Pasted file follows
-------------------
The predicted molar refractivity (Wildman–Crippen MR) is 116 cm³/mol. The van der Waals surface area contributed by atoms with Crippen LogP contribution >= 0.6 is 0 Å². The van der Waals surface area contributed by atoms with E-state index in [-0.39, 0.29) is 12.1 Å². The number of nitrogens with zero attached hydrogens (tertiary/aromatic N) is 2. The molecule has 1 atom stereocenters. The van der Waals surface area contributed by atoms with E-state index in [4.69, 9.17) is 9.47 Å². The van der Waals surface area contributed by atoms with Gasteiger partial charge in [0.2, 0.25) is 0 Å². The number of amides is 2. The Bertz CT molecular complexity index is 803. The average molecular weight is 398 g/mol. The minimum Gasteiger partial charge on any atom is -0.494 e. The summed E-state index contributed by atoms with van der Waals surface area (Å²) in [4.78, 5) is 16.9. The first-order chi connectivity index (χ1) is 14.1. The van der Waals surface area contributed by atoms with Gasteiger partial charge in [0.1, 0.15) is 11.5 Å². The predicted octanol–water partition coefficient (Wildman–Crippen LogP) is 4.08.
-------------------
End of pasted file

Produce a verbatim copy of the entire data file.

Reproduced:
The predicted molar refractivity (Wildman–Crippen MR) is 116 cm³/mol. The van der Waals surface area contributed by atoms with Crippen LogP contribution >= 0.6 is 0 Å². The van der Waals surface area contributed by atoms with E-state index in [-0.39, 0.29) is 12.1 Å². The number of nitrogens with zero attached hydrogens (tertiary/aromatic N) is 2. The molecule has 1 atom stereocenters. The van der Waals surface area contributed by atoms with E-state index in [4.69, 9.17) is 9.47 Å². The van der Waals surface area contributed by atoms with Gasteiger partial charge in [0.2, 0.25) is 0 Å². The number of amides is 2. The Bertz CT molecular complexity index is 803. The average molecular weight is 398 g/mol. The minimum Gasteiger partial charge on any atom is -0.494 e. The summed E-state index contributed by atoms with van der Waals surface area (Å²) in [4.78, 5) is 16.9. The first-order chi connectivity index (χ1) is 14.1. The van der Waals surface area contributed by atoms with Gasteiger partial charge in [0.1, 0.15) is 11.5 Å². The predicted octanol–water partition coefficient (Wildman–Crippen LogP) is 4.08.